The Court noted that the vehicles were seized on 28-07-2022 at 11.00 a.m while the Mineral Transit Passes issued by the Geologist indicated that the Passes were generated at 10.19 a.m and 10.23 a.m respectively on 28-07-2022. Therefore, the Court held that the vehicles had valid Mineral Transit Passes at the time of seizure and the detention of the vehicles was unwarranted.

Accordingly, the writ petition is disposed of directing the Geologist was directed to release the vehicles of the petitioners forthwith, after obtaining an undertaking from the petitioner that the vehicles will not be alienated pending the proceedings and will be produced as and when required.

[Stephen Rodrigues v. Geologist, 2022 SCC OnLine Ker 4001, decided on 08-08-2022]


Advocates who appeared in this case :

K. Aboobacker Sidheeque, Advocate, for the Petitioner;

G.P. Syamanthak B S, Advocate, for the Respondents.


*Kamini Sharma, Editorial Assistant has put this report together.

Case BriefsInternational Courts

   

European Court of Justice (ECJ): In a far-reaching decision, the Bench of C. Lycourgos (Rapporteur), President of the Chamber, S. Rodin, J.-C. Bonichot, L.S. Rossi and O. Spineanu-Matei, JJ., held that sending of a warning letter for trademark infringement, per se, will not break the limitation period and end acquiescence for use of the similar later trademark.

The German Federal Court of Justice had requested the ECJ for a preliminary ruling on the interpretation of Article 9 of Directive 2008/95/EC of the European Parliament of 22-10-2008 to approximate the laws of the Member States relating to trademarks, and Articles 54 and 111 of Council Regulation (EC) No 207/2009 of 26-02-2009 on the Community trademark.

The European Union law in question provides that where, in a Member State, the proprietor of an earlier trademark has acquiesced, for a period of five successive years, use of a similar later trademark while being aware of such use, he shall no longer be entitled either to apply for a declaration that the later trademark is invalid or to oppose the use of the later trademark in respect of the goods or services for which the later trademark has been used; unless registration of the later trademark was applied for in bad faith.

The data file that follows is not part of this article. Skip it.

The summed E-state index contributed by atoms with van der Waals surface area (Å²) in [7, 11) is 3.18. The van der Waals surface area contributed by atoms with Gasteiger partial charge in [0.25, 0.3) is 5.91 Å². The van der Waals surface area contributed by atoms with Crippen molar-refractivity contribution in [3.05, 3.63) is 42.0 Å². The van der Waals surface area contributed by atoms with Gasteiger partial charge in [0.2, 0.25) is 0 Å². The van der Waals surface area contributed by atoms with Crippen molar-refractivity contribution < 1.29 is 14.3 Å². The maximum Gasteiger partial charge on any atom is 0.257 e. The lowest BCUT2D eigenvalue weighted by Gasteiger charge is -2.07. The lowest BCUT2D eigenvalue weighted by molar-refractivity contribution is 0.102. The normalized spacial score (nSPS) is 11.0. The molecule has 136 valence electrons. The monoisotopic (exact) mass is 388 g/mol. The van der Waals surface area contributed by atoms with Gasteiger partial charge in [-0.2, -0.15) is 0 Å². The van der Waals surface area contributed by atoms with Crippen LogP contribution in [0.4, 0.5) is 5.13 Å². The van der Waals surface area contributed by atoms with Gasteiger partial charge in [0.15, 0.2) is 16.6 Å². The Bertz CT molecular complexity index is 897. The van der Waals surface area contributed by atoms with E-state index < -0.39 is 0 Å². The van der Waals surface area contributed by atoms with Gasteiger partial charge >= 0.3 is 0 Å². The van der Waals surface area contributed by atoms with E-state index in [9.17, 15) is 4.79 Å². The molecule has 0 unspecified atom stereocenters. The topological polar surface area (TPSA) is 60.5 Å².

Factual Backdrop

The request had been made in proceedings between HEITEC AG (the applicant) and HEITECH Promotion GmbH and RW concerning the use of the trade name HEITECH Promotion GmbH and trademarks containing the word element ‘heitech' by the latter.

The applicant is the proprietor of the EU word mark HEITEC, with seniority claimed as from 13-07-1991, and registered on 04-07-2005. It was entered in the commercial register in 1984 under the name Heitec Industrieplanung GmbH which was later changed to Heitec GmbH. Since the year 2000, it has been operating under the name of Heitec AG.

Heitech, of which RW is the managing director, was entered in the commercial register on 16-04-2003 as the proprietor of a German figurative mark containing the word element ‘heitech promotion' and of an EU figurative mark containing the word element ‘heitech', applied for on 06-02-2008 and registered on 20-11- 2008, which it has used since 06-05-2009 at the latest.

Chronology of Events

The applicant became aware of Heitech's application for registration of the EU figurative mark containing the word element ‘heitech' on 07-07-2008 and by a letter dated 22-04-2009, it sent Heitech a warning letter regarding the latter's use of its tradename and the EU trademark containing the word element ‘heitech'. In its reply, Heitech proposed to enter into a coexistence agreement.

On 31-12-2012, the applicant approached the Nuremberg Regional Court to initiate proceedings against Heitech and RW. However, the proceedings could not begin since the applicant had failed to make the advance payment and lodge the originals of the application initiating proceedings. It was only on 30-12-2013 that the Regional Court received written submissions dated 12-12-2013 from the applicant, together with a cheque for court fees and a new application initiating proceedings bearing the date 04-10-2013. The preliminary proceedings were finally opened on 16-05-2014 and a notice was served to the defendants in the main proceeding on 23-05-2014.

Meanwhile, in a letter dated 23-09-2013, the applicant informed Heitech that it refused to conclude a coexistence agreement and proposed to conclude a licence agreement while stating that it had initiated legal proceedings.

Finally, the applicant claimed the infringement of its trademark rights and contended that Heitech should be ordered to refrain from identifying its company by the trade name ‘HEITECH Promotion GmbH', to refrain from affixing the word elements ‘heitech promotion' and ‘heitech' on goods and from marketing or advertising goods or services under those signs, to refrain from using or transferring, for commercial purposes, the website heitech-promotion.de and to agree to the removal of its company name from the commercial register.

The applicant also brought claims for information, for a finding of an obligation to pay compensation, for the destruction of goods and for the payment of the costs of sending the warning letter.

Findings of the Nuremberg Regional Courts

The Regional Court ordered Heitech to pay the applicant EUR 1 353.80, plus interest, for the costs of sending the warning letter and rejected the other claims. Aggrieved, the applicant appealed before the Nuremberg Higher Regional Court, which held that the applicant's action was unfounded as it was time-barred.